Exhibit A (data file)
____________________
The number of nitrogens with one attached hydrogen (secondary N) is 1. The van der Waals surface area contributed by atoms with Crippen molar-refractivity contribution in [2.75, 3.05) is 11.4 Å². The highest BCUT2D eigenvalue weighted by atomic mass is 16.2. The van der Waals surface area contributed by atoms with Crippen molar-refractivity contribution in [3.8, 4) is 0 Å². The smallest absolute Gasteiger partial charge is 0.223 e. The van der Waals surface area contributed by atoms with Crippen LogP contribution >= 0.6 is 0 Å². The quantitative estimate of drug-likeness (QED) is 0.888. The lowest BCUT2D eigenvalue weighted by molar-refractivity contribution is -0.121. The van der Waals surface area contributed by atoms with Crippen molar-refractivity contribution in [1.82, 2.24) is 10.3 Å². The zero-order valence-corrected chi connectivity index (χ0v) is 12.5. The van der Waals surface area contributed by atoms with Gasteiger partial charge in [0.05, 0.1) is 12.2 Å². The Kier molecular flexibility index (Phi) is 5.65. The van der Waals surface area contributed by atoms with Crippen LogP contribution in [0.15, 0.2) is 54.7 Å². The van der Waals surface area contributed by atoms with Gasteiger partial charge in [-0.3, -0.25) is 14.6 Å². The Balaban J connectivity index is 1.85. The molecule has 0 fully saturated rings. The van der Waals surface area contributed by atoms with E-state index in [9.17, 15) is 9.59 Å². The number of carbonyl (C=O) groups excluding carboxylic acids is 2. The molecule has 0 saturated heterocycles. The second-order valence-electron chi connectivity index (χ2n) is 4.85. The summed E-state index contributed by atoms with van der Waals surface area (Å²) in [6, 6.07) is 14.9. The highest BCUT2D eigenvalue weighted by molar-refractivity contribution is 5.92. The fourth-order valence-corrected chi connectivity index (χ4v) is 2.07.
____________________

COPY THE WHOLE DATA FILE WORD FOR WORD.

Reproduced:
The number of nitrogens with one attached hydrogen (secondary N) is 1. The van der Waals surface area contributed by atoms with Crippen molar-refractivity contribution in [2.75, 3.05) is 11.4 Å². The highest BCUT2D eigenvalue weighted by atomic mass is 16.2. The van der Waals surface area contributed by atoms with Crippen molar-refractivity contribution in [3.8, 4) is 0 Å². The smallest absolute Gasteiger partial charge is 0.223 e. The van der Waals surface area contributed by atoms with Crippen LogP contribution >= 0.6 is 0 Å². The quantitative estimate of drug-likeness (QED) is 0.888. The lowest BCUT2D eigenvalue weighted by molar-refractivity contribution is -0.121. The van der Waals surface area contributed by atoms with Crippen molar-refractivity contribution in [1.82, 2.24) is 10.3 Å². The zero-order valence-corrected chi connectivity index (χ0v) is 12.5. The van der Waals surface area contributed by atoms with Gasteiger partial charge in [0.05, 0.1) is 12.2 Å². The Kier molecular flexibility index (Phi) is 5.65. The van der Waals surface area contributed by atoms with Crippen LogP contribution in [0.15, 0.2) is 54.7 Å². The van der Waals surface area contributed by atoms with Gasteiger partial charge in [-0.3, -0.25) is 14.6 Å². The Balaban J connectivity index is 1.85. The molecule has 0 fully saturated rings. The van der Waals surface area contributed by atoms with E-state index in [9.17, 15) is 9.59 Å². The number of carbonyl (C=O) groups excluding carboxylic acids is 2. The molecule has 0 saturated heterocycles. The second-order valence-electron chi connectivity index (χ2n) is 4.85. The summed E-state index contributed by atoms with van der Waals surface area (Å²) in [6, 6.07) is 14.9. The highest BCUT2D eigenvalue weighted by molar-refractivity contribution is 5.92. The fourth-order valence-corrected chi connectivity index (χ4v) is 2.07.